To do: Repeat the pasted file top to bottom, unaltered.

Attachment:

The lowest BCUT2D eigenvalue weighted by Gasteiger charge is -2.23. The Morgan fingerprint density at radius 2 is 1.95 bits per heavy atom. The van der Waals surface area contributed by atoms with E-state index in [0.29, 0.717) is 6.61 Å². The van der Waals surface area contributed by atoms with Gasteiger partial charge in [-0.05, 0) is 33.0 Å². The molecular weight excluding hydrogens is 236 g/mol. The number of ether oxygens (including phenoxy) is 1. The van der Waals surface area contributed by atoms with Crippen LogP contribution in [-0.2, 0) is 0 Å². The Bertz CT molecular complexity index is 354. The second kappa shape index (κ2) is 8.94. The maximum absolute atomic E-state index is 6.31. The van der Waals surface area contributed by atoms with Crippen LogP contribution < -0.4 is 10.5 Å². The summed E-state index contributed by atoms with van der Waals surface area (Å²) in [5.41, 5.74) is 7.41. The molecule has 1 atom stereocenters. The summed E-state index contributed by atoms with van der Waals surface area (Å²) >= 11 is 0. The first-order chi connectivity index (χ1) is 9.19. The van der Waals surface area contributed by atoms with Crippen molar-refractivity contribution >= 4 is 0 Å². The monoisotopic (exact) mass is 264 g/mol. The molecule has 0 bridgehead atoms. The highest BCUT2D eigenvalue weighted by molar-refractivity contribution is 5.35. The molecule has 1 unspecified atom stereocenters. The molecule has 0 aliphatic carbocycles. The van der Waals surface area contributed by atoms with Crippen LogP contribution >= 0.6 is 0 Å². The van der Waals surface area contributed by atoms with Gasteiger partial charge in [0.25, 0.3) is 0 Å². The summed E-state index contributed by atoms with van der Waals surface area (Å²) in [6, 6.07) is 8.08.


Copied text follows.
The lowest BCUT2D eigenvalue weighted by Gasteiger charge is -2.23. The Morgan fingerprint density at radius 2 is 1.95 bits per heavy atom. The van der Waals surface area contributed by atoms with E-state index in [0.29, 0.717) is 6.61 Å². The van der Waals surface area contributed by atoms with Gasteiger partial charge in [-0.05, 0) is 33.0 Å². The molecular weight excluding hydrogens is 236 g/mol. The number of ether oxygens (including phenoxy) is 1. The van der Waals surface area contributed by atoms with Crippen LogP contribution in [-0.2, 0) is 0 Å². The Bertz CT molecular complexity index is 354. The second kappa shape index (κ2) is 8.94. The maximum absolute atomic E-state index is 6.31. The van der Waals surface area contributed by atoms with Crippen LogP contribution < -0.4 is 10.5 Å². The summed E-state index contributed by atoms with van der Waals surface area (Å²) in [5.41, 5.74) is 7.41. The molecule has 1 atom stereocenters. The summed E-state index contributed by atoms with van der Waals surface area (Å²) >= 11 is 0. The first-order chi connectivity index (χ1) is 9.19. The van der Waals surface area contributed by atoms with Crippen molar-refractivity contribution >= 4 is 0 Å². The monoisotopic (exact) mass is 264 g/mol. The molecule has 0 bridgehead atoms. The highest BCUT2D eigenvalue weighted by molar-refractivity contribution is 5.35. The molecule has 1 unspecified atom stereocenters. The molecule has 0 aliphatic carbocycles. The van der Waals surface area contributed by atoms with Crippen LogP contribution >= 0.6 is 0 Å². The van der Waals surface area contributed by atoms with Gasteiger partial charge in [0.25, 0.3) is 0 Å². The summed E-state index contributed by atoms with van der Waals surface area (Å²) in [6, 6.07) is 8.08.